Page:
The relative anonymity of comments posted online promulgates freedom of speech without fear of the consequences. It often leads to hateful and vitriolic cyber bullying and unsubstantiated claims and accusations. Let’s face it; nobody is served by this kind of irresponsible behavior.

The fact is, online comments are easily read and interpreted as more aggressive or threatening than they are likely intended. Because they lack the visual cues like body language, gestures, facial expressions and tone of voice they can be easily misread and misinterpreted.

So what has happened to the traditional journalistic argument that anonymity is some sort of inalienable right? The fact is, commenting on media articles in not a First Amendment issue. The First Amendment outlaws government restriction on speech. What a person or media mogul wants to restrict on their website has nothing to do with that.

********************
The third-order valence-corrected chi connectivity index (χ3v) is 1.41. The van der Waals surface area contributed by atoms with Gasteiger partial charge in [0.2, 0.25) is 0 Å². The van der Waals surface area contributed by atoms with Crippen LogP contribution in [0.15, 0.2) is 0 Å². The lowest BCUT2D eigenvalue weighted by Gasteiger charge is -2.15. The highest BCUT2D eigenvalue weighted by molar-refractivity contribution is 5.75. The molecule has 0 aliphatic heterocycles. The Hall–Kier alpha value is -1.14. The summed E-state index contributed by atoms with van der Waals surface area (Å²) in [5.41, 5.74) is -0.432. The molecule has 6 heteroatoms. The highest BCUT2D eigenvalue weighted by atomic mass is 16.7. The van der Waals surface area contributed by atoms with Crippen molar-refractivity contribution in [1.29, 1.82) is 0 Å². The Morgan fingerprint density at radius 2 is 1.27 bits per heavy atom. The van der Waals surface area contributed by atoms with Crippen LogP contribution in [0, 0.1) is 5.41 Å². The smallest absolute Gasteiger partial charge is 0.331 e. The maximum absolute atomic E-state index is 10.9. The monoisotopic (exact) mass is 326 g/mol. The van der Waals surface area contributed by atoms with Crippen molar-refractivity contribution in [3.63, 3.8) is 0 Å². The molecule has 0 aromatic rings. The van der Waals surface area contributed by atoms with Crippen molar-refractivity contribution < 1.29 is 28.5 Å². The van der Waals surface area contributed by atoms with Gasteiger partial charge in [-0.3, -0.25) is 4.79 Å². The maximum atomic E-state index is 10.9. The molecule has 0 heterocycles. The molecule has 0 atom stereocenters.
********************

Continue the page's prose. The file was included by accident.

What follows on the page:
The reason media sites are moving to do away with anonymous comments or requiring moderation is rather obvious. Total freedom has resulted in often venomous dialogue that is counter to the desired meaningful discussion the media outlet is trying to inspire. Purposeful, thoughtful and carefully considered comments are discouraged. Rancorous, careless, noxious and shoot from the hip comments are seemingly encouraged.

While none come immediately to mind; there may be occasions when anonymity is prudent and justifiable. In reality however the most common reason for not putting one’s name to one’s opinions is not having the courage of one’s convictions or more simply stated an act of outright cowardice.